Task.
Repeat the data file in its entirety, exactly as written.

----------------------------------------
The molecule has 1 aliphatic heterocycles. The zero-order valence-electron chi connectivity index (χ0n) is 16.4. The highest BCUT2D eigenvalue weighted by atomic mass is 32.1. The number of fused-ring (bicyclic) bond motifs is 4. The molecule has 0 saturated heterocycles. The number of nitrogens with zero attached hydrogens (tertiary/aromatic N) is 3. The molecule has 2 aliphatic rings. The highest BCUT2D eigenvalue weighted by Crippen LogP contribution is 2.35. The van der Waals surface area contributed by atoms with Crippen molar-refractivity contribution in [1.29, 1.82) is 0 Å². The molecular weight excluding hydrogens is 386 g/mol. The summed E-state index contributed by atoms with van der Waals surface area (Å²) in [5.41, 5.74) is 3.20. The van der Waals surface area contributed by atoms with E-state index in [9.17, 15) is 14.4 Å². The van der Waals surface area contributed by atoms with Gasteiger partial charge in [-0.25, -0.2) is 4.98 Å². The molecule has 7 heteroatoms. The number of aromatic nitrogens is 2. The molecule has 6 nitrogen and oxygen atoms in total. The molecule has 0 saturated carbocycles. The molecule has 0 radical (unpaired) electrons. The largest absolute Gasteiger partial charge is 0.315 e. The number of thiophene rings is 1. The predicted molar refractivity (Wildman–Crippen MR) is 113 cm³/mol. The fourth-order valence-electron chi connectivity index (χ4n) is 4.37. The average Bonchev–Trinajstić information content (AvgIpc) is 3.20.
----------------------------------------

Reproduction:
The molecule has 1 aliphatic heterocycles. The zero-order valence-electron chi connectivity index (χ0n) is 16.4. The highest BCUT2D eigenvalue weighted by atomic mass is 32.1. The number of fused-ring (bicyclic) bond motifs is 4. The molecule has 0 saturated heterocycles. The number of nitrogens with zero attached hydrogens (tertiary/aromatic N) is 3. The molecule has 2 aliphatic rings. The highest BCUT2D eigenvalue weighted by Crippen LogP contribution is 2.35. The van der Waals surface area contributed by atoms with Crippen molar-refractivity contribution in [1.29, 1.82) is 0 Å². The molecular weight excluding hydrogens is 386 g/mol. The summed E-state index contributed by atoms with van der Waals surface area (Å²) in [5.41, 5.74) is 3.20. The van der Waals surface area contributed by atoms with E-state index in [9.17, 15) is 14.4 Å². The van der Waals surface area contributed by atoms with Gasteiger partial charge in [-0.25, -0.2) is 4.98 Å². The molecule has 7 heteroatoms. The number of aromatic nitrogens is 2. The molecule has 6 nitrogen and oxygen atoms in total. The molecule has 0 saturated carbocycles. The molecule has 0 radical (unpaired) electrons. The largest absolute Gasteiger partial charge is 0.315 e. The number of thiophene rings is 1. The predicted molar refractivity (Wildman–Crippen MR) is 113 cm³/mol. The fourth-order valence-electron chi connectivity index (χ4n) is 4.37. The average Bonchev–Trinajstić information content (AvgIpc) is 3.20.